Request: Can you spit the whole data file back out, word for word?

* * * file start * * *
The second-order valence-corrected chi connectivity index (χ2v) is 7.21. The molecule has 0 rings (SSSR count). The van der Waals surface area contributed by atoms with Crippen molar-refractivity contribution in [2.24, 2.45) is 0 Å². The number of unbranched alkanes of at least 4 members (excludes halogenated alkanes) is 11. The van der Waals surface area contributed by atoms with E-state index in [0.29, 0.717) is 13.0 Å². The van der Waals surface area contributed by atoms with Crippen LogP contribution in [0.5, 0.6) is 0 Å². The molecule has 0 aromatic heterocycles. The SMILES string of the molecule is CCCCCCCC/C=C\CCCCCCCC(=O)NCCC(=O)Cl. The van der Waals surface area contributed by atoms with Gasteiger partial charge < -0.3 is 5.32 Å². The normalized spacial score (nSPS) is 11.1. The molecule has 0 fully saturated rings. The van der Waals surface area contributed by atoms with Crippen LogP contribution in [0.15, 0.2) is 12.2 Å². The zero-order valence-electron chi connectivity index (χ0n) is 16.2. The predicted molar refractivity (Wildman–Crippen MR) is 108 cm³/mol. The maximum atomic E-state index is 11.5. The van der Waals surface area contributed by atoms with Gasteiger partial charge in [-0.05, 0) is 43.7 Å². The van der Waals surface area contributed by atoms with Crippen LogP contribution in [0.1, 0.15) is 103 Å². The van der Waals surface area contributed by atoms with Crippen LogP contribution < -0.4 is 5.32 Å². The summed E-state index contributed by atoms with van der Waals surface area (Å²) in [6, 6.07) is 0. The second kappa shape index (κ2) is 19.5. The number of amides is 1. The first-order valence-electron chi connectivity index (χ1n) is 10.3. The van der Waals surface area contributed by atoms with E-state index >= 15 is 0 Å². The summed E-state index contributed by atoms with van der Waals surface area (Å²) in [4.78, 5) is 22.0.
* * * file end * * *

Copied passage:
The second-order valence-corrected chi connectivity index (χ2v) is 7.21. The molecule has 0 rings (SSSR count). The van der Waals surface area contributed by atoms with Crippen molar-refractivity contribution in [2.24, 2.45) is 0 Å². The number of unbranched alkanes of at least 4 members (excludes halogenated alkanes) is 11. The van der Waals surface area contributed by atoms with E-state index in [0.29, 0.717) is 13.0 Å². The van der Waals surface area contributed by atoms with Crippen LogP contribution in [0.5, 0.6) is 0 Å². The molecule has 0 aromatic heterocycles. The SMILES string of the molecule is CCCCCCCC/C=C\CCCCCCCC(=O)NCCC(=O)Cl. The van der Waals surface area contributed by atoms with Gasteiger partial charge < -0.3 is 5.32 Å². The normalized spacial score (nSPS) is 11.1. The molecule has 0 fully saturated rings. The van der Waals surface area contributed by atoms with Crippen LogP contribution in [0.15, 0.2) is 12.2 Å². The zero-order valence-electron chi connectivity index (χ0n) is 16.2. The predicted molar refractivity (Wildman–Crippen MR) is 108 cm³/mol. The maximum atomic E-state index is 11.5. The van der Waals surface area contributed by atoms with Gasteiger partial charge in [-0.05, 0) is 43.7 Å². The van der Waals surface area contributed by atoms with Crippen LogP contribution in [0.1, 0.15) is 103 Å². The van der Waals surface area contributed by atoms with Crippen LogP contribution < -0.4 is 5.32 Å². The summed E-state index contributed by atoms with van der Waals surface area (Å²) in [6, 6.07) is 0. The second kappa shape index (κ2) is 19.5. The number of amides is 1. The first-order valence-electron chi connectivity index (χ1n) is 10.3. The van der Waals surface area contributed by atoms with E-state index >= 15 is 0 Å². The summed E-state index contributed by atoms with van der Waals surface area (Å²) in [4.78, 5) is 22.0.